Experimental Study of Local Extinction in Laminar and Turbulent Flames

Grants and Contracts Details


In many practical combustors, heat is released by chemical reactions in relatively thin flame sheets. Turbulence in the flow of fuel and air in the combustor lead to fluctuations in velocity that perturb the flame sheet and increase the transfer of heat away from the flame. When these fluctuations are sufficiently large, the heat loss can be too high compared to the heat released by the flame resulting in local extinction. A local extinction event leaves a hole in the flame sheet that can lead to complete extinction of the flame. In many applications extinction is a significant limitation to the operation of the combustor, while in other applications extinction can be desired to quench a flame. In either case, physical understandings of the mechanisms that cause extinction are needed. This project seeks a fundamental understanding of the interactions of velocity and flame sheets that cause local extinction such that more accurate models of flame limits and the response of flame holes can be generated. The intellectual merit of the work focuses on a detailed understanding of the impact that velocity fluctuations in turbulent flames have on heat transfer from flames sheets as well as the impact of these changes to the flame's chemical heat release. The experimental and computational project will utilize an optically-accessible combustor that has been designed to create local extinction in a flame sheet enabling a detailed study using laser diagnostics. The measurements will be used to develop models describing extinction that can have broader impact on industrial design tools. The research will involve the participation of graduate and undergraduate students, who will be trained in fundamental combustion theory and application of optical measurements.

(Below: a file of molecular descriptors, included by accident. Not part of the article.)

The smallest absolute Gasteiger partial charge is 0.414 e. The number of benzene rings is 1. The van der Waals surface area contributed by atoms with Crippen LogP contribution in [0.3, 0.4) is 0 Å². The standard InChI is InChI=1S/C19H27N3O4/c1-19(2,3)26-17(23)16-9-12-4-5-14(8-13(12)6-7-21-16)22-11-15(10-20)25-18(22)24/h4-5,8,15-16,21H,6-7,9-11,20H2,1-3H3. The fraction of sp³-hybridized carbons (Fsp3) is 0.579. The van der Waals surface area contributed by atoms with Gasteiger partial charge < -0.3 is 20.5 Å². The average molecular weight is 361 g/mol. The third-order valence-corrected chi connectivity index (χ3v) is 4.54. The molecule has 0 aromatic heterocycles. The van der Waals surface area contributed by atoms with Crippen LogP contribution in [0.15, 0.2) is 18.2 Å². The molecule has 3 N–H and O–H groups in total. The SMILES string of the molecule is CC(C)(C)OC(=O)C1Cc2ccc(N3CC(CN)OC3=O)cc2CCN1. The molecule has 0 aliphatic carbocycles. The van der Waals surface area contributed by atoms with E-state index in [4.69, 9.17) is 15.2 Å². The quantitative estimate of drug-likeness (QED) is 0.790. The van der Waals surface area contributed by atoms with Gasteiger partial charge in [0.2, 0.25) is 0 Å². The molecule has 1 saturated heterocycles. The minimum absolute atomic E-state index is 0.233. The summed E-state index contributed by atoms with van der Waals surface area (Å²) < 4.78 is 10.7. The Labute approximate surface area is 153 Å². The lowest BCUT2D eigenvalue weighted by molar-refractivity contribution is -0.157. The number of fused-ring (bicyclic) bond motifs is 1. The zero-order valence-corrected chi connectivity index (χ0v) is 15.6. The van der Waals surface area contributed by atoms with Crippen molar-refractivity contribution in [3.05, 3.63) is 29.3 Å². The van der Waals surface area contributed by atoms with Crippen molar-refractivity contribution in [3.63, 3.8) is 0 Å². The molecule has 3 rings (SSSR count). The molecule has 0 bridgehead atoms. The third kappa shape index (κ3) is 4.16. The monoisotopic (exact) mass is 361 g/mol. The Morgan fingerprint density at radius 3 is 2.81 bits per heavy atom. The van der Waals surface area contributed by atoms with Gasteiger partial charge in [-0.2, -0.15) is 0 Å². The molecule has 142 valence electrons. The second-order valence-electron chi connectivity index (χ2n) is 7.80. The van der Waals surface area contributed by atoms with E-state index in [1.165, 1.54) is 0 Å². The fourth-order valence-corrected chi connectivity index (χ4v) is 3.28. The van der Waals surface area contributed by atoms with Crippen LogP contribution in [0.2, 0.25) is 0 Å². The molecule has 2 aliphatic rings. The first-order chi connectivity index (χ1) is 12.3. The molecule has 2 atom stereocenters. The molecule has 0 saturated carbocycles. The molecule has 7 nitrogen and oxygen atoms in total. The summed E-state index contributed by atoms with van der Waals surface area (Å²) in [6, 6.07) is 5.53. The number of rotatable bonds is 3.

Effective start/end date8/1/158/31/18


  • National Science Foundation: $193,738.00


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